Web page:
An exoplanet orbiting its star at just a fraction of the Sun-Mercury distance will become gravitationally locked to the star. NASA/JPL-Caltech/Robert Hurt
Gravitational lock, also known as tidal locking or captured rotation, is the tying of the orbital period of a planet or moon to its rotation period through a tidal effect caused by the gravitational pull of the primary. The gravitational lock experienced by the Moon, for example, explains why it always keeps the same face directed toward the Earth. Likewise, the five inner satellites of Jupiter complete one orbit for every axial rotation. Mercury is locked in a 3:2 resonance with the Sun so that it completes 3 orbits of the Sun (each lasting 88 days) in the time it takes to spin twice on its axis.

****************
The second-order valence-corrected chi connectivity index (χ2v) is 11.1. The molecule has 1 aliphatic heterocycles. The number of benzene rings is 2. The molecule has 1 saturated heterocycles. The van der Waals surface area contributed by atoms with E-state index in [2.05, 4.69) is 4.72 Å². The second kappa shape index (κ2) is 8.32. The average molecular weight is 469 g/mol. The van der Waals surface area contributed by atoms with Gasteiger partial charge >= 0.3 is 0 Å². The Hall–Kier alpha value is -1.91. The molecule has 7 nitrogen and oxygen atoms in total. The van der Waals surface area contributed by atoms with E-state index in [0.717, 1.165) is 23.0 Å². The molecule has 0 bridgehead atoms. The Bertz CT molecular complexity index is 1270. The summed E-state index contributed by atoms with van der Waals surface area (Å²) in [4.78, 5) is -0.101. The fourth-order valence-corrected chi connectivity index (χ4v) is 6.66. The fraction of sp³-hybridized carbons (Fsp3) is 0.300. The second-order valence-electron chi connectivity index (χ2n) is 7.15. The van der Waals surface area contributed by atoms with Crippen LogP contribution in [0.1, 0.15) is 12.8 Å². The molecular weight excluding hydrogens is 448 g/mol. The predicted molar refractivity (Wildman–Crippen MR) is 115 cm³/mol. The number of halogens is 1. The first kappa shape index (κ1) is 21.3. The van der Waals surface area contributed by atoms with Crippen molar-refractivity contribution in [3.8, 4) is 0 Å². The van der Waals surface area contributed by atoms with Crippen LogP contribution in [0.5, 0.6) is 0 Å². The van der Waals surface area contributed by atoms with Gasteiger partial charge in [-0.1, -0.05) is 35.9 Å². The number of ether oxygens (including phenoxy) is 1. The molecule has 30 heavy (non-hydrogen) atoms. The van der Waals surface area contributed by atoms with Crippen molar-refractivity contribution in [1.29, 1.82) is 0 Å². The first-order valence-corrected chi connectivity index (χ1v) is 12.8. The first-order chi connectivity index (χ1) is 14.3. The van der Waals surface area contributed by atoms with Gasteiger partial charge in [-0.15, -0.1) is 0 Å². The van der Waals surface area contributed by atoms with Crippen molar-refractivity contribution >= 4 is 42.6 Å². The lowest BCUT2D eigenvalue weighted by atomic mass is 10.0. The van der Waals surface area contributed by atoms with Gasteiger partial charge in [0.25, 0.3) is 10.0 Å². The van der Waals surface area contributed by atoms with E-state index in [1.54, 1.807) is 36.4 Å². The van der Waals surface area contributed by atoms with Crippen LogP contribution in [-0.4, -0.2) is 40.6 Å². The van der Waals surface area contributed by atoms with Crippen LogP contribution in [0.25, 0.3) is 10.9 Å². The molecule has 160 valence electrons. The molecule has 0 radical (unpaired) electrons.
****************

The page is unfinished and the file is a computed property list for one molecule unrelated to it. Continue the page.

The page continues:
The opportunity for life to evolve on planets around red dwarf stars may be compromised by this phenomenon. So small is the habitable zone around a red dwarf that any planets within this zone may be forced into a 1:1 lock thus preventing the kind of climatic variations, such as wetting and drying, that may have been conducive to early biological development on Earth. It may be possible, however, to envisage alternative pathways leading to life that do not require a day-night cycle.